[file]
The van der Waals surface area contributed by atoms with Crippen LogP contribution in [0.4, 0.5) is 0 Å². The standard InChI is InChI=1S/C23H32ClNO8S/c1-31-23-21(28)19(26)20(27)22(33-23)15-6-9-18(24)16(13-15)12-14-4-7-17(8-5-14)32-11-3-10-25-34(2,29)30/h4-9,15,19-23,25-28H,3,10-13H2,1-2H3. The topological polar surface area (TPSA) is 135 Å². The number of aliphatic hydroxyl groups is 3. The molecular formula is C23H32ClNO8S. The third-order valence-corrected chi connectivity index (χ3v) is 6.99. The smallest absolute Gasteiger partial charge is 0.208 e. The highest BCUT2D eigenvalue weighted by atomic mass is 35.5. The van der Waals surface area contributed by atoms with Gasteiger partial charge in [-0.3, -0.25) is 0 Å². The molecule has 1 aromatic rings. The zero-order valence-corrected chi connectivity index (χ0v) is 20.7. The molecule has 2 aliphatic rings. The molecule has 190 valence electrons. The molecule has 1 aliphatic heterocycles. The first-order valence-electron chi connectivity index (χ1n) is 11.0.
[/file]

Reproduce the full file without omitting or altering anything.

The van der Waals surface area contributed by atoms with Crippen LogP contribution in [0.4, 0.5) is 0 Å². The standard InChI is InChI=1S/C23H32ClNO8S/c1-31-23-21(28)19(26)20(27)22(33-23)15-6-9-18(24)16(13-15)12-14-4-7-17(8-5-14)32-11-3-10-25-34(2,29)30/h4-9,15,19-23,25-28H,3,10-13H2,1-2H3. The topological polar surface area (TPSA) is 135 Å². The number of aliphatic hydroxyl groups is 3. The molecular formula is C23H32ClNO8S. The third-order valence-corrected chi connectivity index (χ3v) is 6.99. The smallest absolute Gasteiger partial charge is 0.208 e. The highest BCUT2D eigenvalue weighted by atomic mass is 35.5. The van der Waals surface area contributed by atoms with Gasteiger partial charge in [-0.3, -0.25) is 0 Å². The molecule has 1 aromatic rings. The zero-order valence-corrected chi connectivity index (χ0v) is 20.7. The molecule has 2 aliphatic rings. The molecule has 190 valence electrons. The molecule has 1 aliphatic heterocycles. The first-order valence-electron chi connectivity index (χ1n) is 11.0.